Heater core removal — Eleven self-tapping screws hold the lid onto the heater case, these unscrewed easily. I then carefully prised the lid from the case to expose the heater core. I wasn’t quite sure what to expect when I first peeked inside, but the interior was quite clean, with the remains of only a few dead insects.
The heater core slots into position and was easy to remove, you can see in the images below where the inlet pipe pulled out of the old core.
I then gave the now stripped down case a good blow out with compressed air to make things a bit cleaner for the required modifications to the case.
Heater case modifications
The kit came with a printed set of instructions, and here is a colour PDF version which I downloaded from Lin Rose’s excellent site. First, I tackled the case modifications allowing the larger fan and more powerful motor to be fitted.
Enlarge the air intake — The intake is enlarged to 120mm diameter to accommodate the larger fan. I masked the air intake with tape and marked out the cut line needed for the increase in diameter. I used a jigsaw to cut along this line.
Up-rated fan motor — The new motor comes with a plastic mounting bracket and a steel mounting plate, three 12.7mm holes are drilled through the heater body for the new mounting plate. I spent a bit of time lining things up so that the holes weren’t too close to the very edge of the case; this meant that the motor shaft wasn’t precisely centred in its hole, but I made sure that the fan fitted ok without fouling the side of the case before drilling the holes. I ran into one issue which was that the motor mount supplied in my kit didn’t have the edge cut-off, and therefore wouldn’t fit as both the mounting plate and the motor mount need to sit right up beside the edge of the heater box.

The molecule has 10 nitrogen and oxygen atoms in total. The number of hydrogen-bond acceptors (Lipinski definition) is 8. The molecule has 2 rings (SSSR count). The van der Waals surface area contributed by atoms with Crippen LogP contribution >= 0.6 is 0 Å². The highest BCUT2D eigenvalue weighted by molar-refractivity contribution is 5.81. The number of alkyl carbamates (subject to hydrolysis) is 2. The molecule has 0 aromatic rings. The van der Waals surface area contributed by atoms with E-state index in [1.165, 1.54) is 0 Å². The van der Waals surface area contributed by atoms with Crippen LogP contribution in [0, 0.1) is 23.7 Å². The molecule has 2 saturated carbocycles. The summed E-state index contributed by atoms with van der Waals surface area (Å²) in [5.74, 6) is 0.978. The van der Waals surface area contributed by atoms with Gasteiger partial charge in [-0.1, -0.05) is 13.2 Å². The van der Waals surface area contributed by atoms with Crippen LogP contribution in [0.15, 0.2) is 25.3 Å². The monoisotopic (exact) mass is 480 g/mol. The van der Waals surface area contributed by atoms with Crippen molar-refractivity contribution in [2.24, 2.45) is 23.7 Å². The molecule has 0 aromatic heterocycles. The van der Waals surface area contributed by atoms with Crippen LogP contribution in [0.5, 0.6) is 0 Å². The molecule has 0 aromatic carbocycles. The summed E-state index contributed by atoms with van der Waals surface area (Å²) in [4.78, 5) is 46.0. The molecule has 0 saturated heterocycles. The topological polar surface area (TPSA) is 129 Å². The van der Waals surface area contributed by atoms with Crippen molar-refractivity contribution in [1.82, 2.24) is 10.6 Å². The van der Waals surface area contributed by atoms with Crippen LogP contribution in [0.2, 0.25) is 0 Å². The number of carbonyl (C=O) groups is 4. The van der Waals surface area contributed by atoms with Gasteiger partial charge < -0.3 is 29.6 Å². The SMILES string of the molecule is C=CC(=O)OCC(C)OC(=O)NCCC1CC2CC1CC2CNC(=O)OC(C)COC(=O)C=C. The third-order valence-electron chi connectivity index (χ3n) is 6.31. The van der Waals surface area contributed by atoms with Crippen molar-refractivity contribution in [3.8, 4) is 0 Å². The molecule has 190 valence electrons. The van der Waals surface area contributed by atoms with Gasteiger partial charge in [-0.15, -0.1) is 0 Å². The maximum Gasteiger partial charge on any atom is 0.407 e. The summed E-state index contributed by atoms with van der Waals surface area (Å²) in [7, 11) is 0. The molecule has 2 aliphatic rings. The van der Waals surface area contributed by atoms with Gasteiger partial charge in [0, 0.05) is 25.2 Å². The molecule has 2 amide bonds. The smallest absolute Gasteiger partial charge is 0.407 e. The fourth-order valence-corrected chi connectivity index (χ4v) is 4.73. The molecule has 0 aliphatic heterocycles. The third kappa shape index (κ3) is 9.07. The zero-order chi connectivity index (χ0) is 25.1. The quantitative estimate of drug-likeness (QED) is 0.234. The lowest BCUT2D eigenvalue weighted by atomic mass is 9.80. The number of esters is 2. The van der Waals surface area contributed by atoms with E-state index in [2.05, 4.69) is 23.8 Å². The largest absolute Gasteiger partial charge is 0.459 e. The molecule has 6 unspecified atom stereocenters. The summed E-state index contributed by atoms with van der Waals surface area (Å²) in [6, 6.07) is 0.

I used the mounting plate as a template to draw a cut line on the base of the motor mount. I assume my kit had the wrong part in it. I asked Clayton Classics about this; but apart from confirming that cutting the edge off the motor mount was the correct course of action didn’t clarify if this was the wrong part, and I didn’t follow up.
10mm access hole for fan grub screw — This hole is 20mm below the fan mounting face on the case, I used a stepped drill, a new toy which made a nice clean cut.
Motor mount — The motor mount and mounting plate mount onto the heater body with three number 6 x 3/8″ self-tapping screws provided in the kit. The motor is bolted directly to the mount. When it came to fitting the fan, I found it simpler to position it in the enclosure first and then loosely fit the motor shaft to the fan before tightening down the mounting screws.
Resistor — Clayton Classics provide a new 2.2 ohm resistor for the low-speed setting which can be mounted anywhere on the case by the motor. I left this step to last.